Winners and Losers of the 2017 NBA Draft


Minnesota Timberwolves – Tom Thibodeaux absolutely fleeced his former team in the trade to acquire Jimmy Butler. In what amounted to a swap of first round picks (sending #7 to the Bulls for #16) along with sending Kris Dunn and Zach LaVine to the Windy City, Minnesota absolutely got better, while the Bulls…well, we can talk more about them later…

The Timberwolves also made a solid long-term choice in big man Justin Patton. While he is still raw and needs to add muscle to his frame, the physical tools are there, and could eventually develop into another nice young piece for Minnesota. It would be a major upset if this team doesn’t reach the postseason next year.

Lonzo Ball – It looks like LaVar Ball got exactly what he wanted, as the Lakers selected the UCLA product Lonzo Ball at #2. The team traded away DeAngelo Russell just a day before the draft, so Ball should immediately play a key role in trying to return the Lakers to prominence.

While I’m not sold that he is the second-best player in the draft, he will have every opportunity to prove me wrong with what will likely be a revamped Lakers roster heading into next season. Both expectations and the spotlight will be squarely on Lonzo, so he will have every opportunity to prove both his father and the Lakers’ brass right.

Sacramento Kings – Vlade Divac and the rest of the front office for Sacramento has (rightfully) been given poor reviews for some of their decision-making. At least for a day, however, it really seems they knocked the draft out of the park. They got the best two-way point guard of the draft in De’Aaron Fox, and were able to trade the 10th overall pick to the Portland Trail Blazers for the 15th and 20th selections.

At 15, the Kings took North Carolina small forward Justin Jackson, who should be a 3-and-D plug-and-play starter from day one. At 20, Sacramento took a calculated risk by taking freshman Duke center Harry Giles. Only just a year removed from being the #1 prep player in the country, Giles’ knees are a definite concern, as he has torn ACLs in both of them, and missed a chunk of time at Duke due to injuries as well. If Giles can stay healthy, he has arguably the highest upside of any big man in the draft. While that’s a big ‘IF’, the rewards far outweigh the risk at that point in the draft.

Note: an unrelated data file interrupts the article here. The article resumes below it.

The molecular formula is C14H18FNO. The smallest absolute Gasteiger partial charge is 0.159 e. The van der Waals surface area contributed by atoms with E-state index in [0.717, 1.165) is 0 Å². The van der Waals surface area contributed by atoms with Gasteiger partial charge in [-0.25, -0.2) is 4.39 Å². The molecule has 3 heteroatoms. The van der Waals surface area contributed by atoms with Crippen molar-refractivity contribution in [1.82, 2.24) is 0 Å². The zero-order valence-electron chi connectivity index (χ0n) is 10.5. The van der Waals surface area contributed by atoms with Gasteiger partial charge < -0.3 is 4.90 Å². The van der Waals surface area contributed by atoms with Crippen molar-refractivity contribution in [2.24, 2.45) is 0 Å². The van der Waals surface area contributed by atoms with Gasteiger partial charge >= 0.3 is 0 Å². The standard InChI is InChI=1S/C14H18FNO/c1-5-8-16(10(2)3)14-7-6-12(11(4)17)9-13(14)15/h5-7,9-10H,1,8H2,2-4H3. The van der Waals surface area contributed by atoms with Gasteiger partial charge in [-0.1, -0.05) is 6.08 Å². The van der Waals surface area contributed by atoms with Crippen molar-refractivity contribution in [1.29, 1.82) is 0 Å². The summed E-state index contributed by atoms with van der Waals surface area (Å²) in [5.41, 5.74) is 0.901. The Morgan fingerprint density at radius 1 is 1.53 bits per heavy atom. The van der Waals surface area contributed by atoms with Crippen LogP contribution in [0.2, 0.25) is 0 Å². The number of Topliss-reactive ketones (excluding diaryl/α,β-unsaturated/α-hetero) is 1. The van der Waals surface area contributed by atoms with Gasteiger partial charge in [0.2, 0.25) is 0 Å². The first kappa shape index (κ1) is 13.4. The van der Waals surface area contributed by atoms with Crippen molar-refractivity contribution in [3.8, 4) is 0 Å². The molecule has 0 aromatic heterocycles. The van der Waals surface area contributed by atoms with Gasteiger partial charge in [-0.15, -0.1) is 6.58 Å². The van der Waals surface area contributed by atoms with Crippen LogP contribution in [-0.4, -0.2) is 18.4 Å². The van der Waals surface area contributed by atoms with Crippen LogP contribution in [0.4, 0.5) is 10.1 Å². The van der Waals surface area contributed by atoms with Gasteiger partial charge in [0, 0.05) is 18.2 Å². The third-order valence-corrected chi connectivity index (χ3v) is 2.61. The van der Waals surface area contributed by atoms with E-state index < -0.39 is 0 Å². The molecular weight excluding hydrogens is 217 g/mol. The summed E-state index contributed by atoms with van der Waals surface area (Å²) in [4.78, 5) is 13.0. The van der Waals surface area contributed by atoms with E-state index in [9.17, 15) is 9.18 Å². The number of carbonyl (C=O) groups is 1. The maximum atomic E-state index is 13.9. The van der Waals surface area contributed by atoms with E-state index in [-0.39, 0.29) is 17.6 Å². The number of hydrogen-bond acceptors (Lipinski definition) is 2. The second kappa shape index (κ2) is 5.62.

In the second round, I loved the choice of point guard Frank Mason out of Kansas. While there isn’t a lot of room for growth in a 23-year old prospect, he slots in as a nice backup to 5th overall pick DeAa’ron Fox. Any time you can land a potential rotation player in the 2nd round, you’re doing a good job. Kudos to Vlade and the Sacramento scouting department. The potential starting lineup of Fox/Hield/Jackson/Labassiere/Cauley-Stein gives the team a nice young core to build around.


Chicago Bulls – I don’t have the Bulls as a ‘loser’ of the draft because they traded Jimmy Butler…they are on this list because of what they got for him. I have a hard time believing swapping 1st round picks this year, along with Zach LaVine (who is coming off a torn ACL) and Kris Dunn, was the best package that Gar Forman and the front office could have received.